Qatari nationals have long lamented the erosion of the country’s traditional culture, one that is closely tied to conservative Islamic values.
Expats, the ones who are blamed for the spread of western influences and ideas within Qatar, are quick to point out that the locals could not have developed the nation at such a rapid pace without them.
Both sides have a leg to stand on, but the standoff can’t last for much longer, the Peninsula asserts in its latest Saturday issue edition.
The newspaper reports:
With no less than half-a-million international soccer fans expected to descend on the Qatari soil in 2022, Qatar must build the requisite mindset — and not just physical infrastructure — to be able to absorb the social and cultural tremors such an avalanche of people from different ethnicities and cultures would cause.
Already, there is widespread fear in the Qatari community about their identity being diluted due to the sheer size of the expatriate population. Official estimates suggest that out of a total of 1.7 million people living in Qatar, an incredible 1.5 million are foreigners. This means that some 90 percent people in the country are non-Qatari.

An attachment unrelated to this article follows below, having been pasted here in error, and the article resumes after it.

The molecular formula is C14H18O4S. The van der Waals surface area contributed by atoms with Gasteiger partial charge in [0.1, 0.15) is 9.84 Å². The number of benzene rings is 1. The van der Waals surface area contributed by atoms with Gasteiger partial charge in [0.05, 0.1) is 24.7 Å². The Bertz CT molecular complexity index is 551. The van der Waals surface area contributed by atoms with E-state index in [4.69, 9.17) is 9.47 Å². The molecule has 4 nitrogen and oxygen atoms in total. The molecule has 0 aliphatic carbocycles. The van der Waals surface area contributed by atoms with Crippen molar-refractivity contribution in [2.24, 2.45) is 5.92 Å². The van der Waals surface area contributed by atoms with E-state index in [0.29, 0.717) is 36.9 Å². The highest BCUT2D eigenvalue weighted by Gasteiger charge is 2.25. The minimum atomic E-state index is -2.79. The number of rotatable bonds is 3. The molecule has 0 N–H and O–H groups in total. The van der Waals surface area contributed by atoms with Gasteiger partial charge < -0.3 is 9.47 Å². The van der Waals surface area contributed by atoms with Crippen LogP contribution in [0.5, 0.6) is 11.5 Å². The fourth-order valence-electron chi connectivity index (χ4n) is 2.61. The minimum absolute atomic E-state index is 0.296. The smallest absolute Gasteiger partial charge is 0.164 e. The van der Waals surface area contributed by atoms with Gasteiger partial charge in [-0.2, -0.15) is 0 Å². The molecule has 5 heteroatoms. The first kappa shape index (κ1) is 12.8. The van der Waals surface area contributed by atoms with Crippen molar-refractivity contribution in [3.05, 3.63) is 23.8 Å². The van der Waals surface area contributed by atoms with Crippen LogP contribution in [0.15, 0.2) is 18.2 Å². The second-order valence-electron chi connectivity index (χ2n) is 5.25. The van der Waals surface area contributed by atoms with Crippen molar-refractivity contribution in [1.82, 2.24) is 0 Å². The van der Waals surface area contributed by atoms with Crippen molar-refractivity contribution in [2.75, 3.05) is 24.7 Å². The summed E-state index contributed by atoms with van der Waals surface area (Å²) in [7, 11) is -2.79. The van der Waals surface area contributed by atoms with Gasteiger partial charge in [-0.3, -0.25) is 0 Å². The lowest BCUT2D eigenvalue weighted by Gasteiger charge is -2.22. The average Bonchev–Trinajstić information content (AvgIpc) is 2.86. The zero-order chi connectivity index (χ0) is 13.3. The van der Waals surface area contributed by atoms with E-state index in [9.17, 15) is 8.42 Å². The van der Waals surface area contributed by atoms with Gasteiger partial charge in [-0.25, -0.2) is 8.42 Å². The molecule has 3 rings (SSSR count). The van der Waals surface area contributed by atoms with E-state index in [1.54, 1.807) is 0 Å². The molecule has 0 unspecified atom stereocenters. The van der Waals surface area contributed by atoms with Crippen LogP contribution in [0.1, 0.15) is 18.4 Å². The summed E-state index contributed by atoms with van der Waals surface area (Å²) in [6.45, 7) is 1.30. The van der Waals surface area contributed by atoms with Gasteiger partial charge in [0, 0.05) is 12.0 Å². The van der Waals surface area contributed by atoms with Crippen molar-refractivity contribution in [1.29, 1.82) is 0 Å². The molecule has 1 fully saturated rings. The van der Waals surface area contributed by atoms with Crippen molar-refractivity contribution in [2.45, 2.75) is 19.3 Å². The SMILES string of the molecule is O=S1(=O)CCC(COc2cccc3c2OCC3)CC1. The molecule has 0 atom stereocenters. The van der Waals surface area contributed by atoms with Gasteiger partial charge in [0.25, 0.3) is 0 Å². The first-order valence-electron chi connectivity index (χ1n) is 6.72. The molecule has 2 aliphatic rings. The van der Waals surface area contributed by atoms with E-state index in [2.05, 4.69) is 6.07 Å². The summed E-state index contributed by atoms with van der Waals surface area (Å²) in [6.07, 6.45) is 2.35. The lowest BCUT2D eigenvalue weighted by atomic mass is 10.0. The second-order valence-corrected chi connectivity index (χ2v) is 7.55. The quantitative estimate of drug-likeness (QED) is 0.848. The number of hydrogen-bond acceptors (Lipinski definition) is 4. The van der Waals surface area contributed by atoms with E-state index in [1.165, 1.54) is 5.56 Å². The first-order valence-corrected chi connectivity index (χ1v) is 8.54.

Since expatriates come from all over the world (unconfirmed reports suggest there might be people from more than 80 nationalities living here) the threat to Qatari identity and culture is real, say social analysts.
Some, though, argue that since Qatar is a small country with a tiny population, its people must pay the social price for development and prosperity. “Given the situation, you can’t have both—prosperity and identity. You must compromise and choose between the two,” says another social analyst not wanting his name in print.
What do you guys think?
Must Qatar continue to compromise its values to stay prosperous? Is there a way to strike some sort of middle ground?